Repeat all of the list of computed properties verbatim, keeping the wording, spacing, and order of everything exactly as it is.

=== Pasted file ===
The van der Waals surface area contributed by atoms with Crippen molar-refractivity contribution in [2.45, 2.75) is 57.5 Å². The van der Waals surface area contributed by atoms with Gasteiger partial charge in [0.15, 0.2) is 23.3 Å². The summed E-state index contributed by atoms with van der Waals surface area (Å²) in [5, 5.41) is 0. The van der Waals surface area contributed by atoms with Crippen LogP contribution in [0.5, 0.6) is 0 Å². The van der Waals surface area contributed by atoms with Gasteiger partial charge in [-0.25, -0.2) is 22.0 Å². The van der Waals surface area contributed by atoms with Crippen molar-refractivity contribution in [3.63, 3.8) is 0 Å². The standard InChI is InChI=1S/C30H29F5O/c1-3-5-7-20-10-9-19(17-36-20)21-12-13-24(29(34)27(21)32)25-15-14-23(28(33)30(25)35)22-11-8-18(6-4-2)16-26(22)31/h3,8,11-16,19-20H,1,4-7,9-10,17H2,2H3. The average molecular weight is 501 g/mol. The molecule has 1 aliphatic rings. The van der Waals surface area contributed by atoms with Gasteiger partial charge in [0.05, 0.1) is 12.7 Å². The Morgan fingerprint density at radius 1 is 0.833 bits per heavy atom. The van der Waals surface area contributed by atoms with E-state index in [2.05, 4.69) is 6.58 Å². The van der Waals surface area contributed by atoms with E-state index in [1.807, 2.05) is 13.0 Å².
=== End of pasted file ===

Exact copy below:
The van der Waals surface area contributed by atoms with Crippen molar-refractivity contribution in [2.45, 2.75) is 57.5 Å². The van der Waals surface area contributed by atoms with Gasteiger partial charge in [0.15, 0.2) is 23.3 Å². The summed E-state index contributed by atoms with van der Waals surface area (Å²) in [5, 5.41) is 0. The van der Waals surface area contributed by atoms with Crippen LogP contribution in [0.5, 0.6) is 0 Å². The van der Waals surface area contributed by atoms with Gasteiger partial charge in [-0.25, -0.2) is 22.0 Å². The van der Waals surface area contributed by atoms with Crippen molar-refractivity contribution in [3.63, 3.8) is 0 Å². The standard InChI is InChI=1S/C30H29F5O/c1-3-5-7-20-10-9-19(17-36-20)21-12-13-24(29(34)27(21)32)25-15-14-23(28(33)30(25)35)22-11-8-18(6-4-2)16-26(22)31/h3,8,11-16,19-20H,1,4-7,9-10,17H2,2H3. The average molecular weight is 501 g/mol. The molecule has 1 aliphatic rings. The van der Waals surface area contributed by atoms with Gasteiger partial charge in [0.05, 0.1) is 12.7 Å². The Morgan fingerprint density at radius 1 is 0.833 bits per heavy atom. The van der Waals surface area contributed by atoms with E-state index in [2.05, 4.69) is 6.58 Å². The van der Waals surface area contributed by atoms with E-state index in [1.807, 2.05) is 13.0 Å².